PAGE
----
FBD fears farmers will drop insurance cover due to Brexit cash-flow problems
Farmers might ditch insurance cover in a "nightmare" Brexit scenario, the chief executive of FBD has warned.
"That's a nightmare scenario and a crash-out situation where the whole country is very impacted," Fiona Muldoon told the Irish Independent.
"It's a risk," she said. "I watch what's going on in Westminster in horror - the risks they're taking with their own economy and then the impact it will have on people in Ireland who did not vote for it and who don't want it. We're certainly hoping that sense will prevail."
But Ms Muldoon insisted the insurance company - which counts a large number of farmers among its shareholders and customers - will continue to do what it can to support them as the UK leaves the EU. She warned investors yesterday that a doomsday no-deal Brexit could severely hit farmers' cashflow.
"We're very attuned to the risks, and we would certainly hope that it doesn't come to that, but you have to say, given the omnishambles in the UK, that we couldn't discount a crash-out Brexit and WTO [World Trade Organisation] tariffs," said Ms Muldoon.
She said that the "name of the game" for FBD will be watching whether farms in particular become "so hard hit cashflow-wise" that they might end up going uninsured in a hard-Brexit scenario.
Ms Muldoon said that was "not something which you would want to see anybody do", given that farmers "are their own livelihoods".
"We will watch carefully," she said. "It's likely that farm incomes will be hit, but I think it's also likely that agri and the agri sector would have to be helped if it was a crash-out Brexit.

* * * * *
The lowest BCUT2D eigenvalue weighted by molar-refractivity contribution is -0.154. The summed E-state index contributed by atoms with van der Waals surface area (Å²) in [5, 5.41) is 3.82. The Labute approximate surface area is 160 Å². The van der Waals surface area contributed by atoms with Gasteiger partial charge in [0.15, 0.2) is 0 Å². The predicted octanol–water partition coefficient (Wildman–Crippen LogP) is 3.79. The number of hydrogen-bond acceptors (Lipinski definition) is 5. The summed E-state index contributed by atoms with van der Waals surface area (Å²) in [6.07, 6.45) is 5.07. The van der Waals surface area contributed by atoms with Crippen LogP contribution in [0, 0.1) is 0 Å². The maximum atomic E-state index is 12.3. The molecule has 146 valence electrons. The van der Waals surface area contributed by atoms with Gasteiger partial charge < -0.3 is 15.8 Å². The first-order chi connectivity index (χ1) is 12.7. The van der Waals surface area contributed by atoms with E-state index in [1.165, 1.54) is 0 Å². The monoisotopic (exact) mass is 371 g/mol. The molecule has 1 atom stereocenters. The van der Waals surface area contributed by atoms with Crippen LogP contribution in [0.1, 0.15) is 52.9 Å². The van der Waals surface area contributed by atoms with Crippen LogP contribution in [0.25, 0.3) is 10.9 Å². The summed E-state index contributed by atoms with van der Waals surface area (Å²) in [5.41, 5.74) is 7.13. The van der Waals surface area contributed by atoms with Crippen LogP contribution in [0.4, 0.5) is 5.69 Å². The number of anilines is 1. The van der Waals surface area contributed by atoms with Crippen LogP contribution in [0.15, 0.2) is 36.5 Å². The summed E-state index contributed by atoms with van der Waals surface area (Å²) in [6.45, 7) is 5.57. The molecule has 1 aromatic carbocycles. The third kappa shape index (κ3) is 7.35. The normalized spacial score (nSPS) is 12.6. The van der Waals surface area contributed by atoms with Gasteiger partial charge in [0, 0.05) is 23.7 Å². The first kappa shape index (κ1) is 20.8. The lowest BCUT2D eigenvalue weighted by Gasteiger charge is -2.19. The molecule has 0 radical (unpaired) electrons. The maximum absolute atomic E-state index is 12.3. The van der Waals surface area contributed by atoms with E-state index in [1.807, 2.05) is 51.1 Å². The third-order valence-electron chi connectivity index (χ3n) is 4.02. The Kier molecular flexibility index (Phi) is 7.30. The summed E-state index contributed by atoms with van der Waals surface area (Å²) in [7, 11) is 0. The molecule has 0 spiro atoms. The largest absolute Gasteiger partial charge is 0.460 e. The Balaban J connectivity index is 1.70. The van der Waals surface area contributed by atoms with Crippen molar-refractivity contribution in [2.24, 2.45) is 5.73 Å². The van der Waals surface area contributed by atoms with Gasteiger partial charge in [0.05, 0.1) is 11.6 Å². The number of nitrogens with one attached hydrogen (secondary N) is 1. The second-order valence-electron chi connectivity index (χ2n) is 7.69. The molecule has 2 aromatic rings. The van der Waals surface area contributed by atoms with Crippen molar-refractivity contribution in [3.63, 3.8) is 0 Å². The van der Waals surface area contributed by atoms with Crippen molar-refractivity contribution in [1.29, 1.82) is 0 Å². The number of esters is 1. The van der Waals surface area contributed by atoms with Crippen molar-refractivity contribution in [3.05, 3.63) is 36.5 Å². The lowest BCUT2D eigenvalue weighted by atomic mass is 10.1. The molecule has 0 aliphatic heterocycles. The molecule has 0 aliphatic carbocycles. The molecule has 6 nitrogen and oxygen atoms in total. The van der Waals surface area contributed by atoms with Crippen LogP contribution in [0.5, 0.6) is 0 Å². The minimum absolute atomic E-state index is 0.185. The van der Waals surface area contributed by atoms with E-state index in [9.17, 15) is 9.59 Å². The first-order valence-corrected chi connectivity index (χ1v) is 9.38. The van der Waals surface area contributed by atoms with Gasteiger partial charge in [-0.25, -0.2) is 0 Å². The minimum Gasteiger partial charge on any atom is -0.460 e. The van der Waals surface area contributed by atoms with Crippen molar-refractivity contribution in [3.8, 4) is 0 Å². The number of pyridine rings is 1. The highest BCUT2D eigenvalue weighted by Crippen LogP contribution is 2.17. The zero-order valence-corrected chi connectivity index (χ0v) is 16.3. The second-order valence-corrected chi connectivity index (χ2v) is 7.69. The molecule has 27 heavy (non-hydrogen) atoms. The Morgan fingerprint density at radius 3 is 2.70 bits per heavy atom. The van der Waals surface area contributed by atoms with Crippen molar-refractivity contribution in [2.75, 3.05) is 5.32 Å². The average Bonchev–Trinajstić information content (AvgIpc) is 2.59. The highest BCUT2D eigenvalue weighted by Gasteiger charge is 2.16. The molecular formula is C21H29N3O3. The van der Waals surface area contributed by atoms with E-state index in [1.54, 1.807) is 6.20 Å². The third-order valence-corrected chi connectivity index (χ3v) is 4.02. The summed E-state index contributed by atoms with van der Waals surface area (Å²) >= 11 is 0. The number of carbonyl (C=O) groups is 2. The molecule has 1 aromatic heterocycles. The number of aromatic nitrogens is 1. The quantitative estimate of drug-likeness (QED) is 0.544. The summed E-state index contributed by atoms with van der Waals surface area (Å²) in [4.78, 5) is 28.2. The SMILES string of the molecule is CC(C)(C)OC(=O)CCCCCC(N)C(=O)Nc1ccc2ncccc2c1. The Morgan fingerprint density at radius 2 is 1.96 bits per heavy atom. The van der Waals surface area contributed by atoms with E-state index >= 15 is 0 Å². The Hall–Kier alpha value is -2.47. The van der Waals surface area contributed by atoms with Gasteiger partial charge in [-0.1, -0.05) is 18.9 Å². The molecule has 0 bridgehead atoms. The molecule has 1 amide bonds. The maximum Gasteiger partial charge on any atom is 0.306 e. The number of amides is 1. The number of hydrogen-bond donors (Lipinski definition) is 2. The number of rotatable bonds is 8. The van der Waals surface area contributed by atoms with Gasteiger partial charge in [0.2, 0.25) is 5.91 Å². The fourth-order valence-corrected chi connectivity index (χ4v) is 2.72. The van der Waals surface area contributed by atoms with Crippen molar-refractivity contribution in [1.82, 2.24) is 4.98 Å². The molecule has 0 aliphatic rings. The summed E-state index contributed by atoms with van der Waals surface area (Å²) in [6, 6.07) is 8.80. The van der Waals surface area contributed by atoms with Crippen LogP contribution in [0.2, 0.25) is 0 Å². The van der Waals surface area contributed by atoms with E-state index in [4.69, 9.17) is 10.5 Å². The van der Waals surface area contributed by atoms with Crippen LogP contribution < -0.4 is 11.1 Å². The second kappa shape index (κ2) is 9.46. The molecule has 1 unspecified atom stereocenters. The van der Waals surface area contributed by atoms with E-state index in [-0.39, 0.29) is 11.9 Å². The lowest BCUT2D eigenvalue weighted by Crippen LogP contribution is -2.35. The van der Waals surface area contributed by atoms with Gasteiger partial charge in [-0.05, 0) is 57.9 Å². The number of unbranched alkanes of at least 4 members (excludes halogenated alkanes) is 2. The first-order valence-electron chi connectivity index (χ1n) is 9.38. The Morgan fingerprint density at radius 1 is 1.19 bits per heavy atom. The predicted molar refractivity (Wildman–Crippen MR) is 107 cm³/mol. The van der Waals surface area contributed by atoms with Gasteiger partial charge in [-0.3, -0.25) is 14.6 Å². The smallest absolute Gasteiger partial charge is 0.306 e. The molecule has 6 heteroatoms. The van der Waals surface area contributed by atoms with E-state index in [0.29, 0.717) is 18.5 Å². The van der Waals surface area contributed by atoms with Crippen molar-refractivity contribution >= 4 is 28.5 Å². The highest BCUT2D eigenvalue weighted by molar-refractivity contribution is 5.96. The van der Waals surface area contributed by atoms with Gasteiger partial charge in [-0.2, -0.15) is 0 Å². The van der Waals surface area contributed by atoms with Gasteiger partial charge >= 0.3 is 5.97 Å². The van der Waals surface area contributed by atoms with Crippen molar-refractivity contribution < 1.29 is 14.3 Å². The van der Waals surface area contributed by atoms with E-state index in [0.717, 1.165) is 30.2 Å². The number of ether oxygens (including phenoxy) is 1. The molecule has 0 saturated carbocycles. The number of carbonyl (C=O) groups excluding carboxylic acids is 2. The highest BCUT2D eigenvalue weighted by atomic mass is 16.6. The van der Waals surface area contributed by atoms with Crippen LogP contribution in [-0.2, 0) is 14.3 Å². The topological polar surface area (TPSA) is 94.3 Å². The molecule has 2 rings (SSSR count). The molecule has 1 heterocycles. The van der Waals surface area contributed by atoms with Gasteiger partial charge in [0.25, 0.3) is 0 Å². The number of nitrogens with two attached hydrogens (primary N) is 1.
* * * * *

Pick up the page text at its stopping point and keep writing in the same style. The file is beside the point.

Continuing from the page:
"Certainly, we'd expect that there would be some sort of Government intervention - if the beef sector, say, was hit overnight with WTO tariffs," she added.
FBD noted yesterday that 24pc of its €371.5m in gross written premiums last year was for farm insurance. An additional 8pc was for agri vehicles. However, just under 57pc of its total customer base is in the farming community.
Ms Muldoon said FBD was "heartened" that the Government is so focused on Brexit.
"It has been cohesive and united around the approach they're trying to negotiate to the best possible advantage of Ireland," she said.
The FBD boss pointed out that the company has raised its planned dividend in respect of 2018, a payment that will be received by shareholders later this year after it's approved at the company's annual general meeting. She said that would provide a modest financial lift to many farmers.
FBD is closely linked to the farming community and it secures a core part of its business from the sector.
The IFA-linked Farmer Business Developments and FBD Trust between them own more than 32pc of FBD's shares, which are listed on the stock market. The company is valued at a total of €310m.
Ms Muldoon pointed out yesterday that more than three-quarters of FBD's business is outside the capital.
She said the company aims to secure more customers within the Dublin area, but will do so gradually. "The big challenge for us is to create urban awareness," she said.
The company is trying to raise its profile as an Irish insurer by sponsoring Ireland's team for the 2020 Tokyo Olympics. FBD will begin an advertising campaign towards the end of March featuring some of the athletes.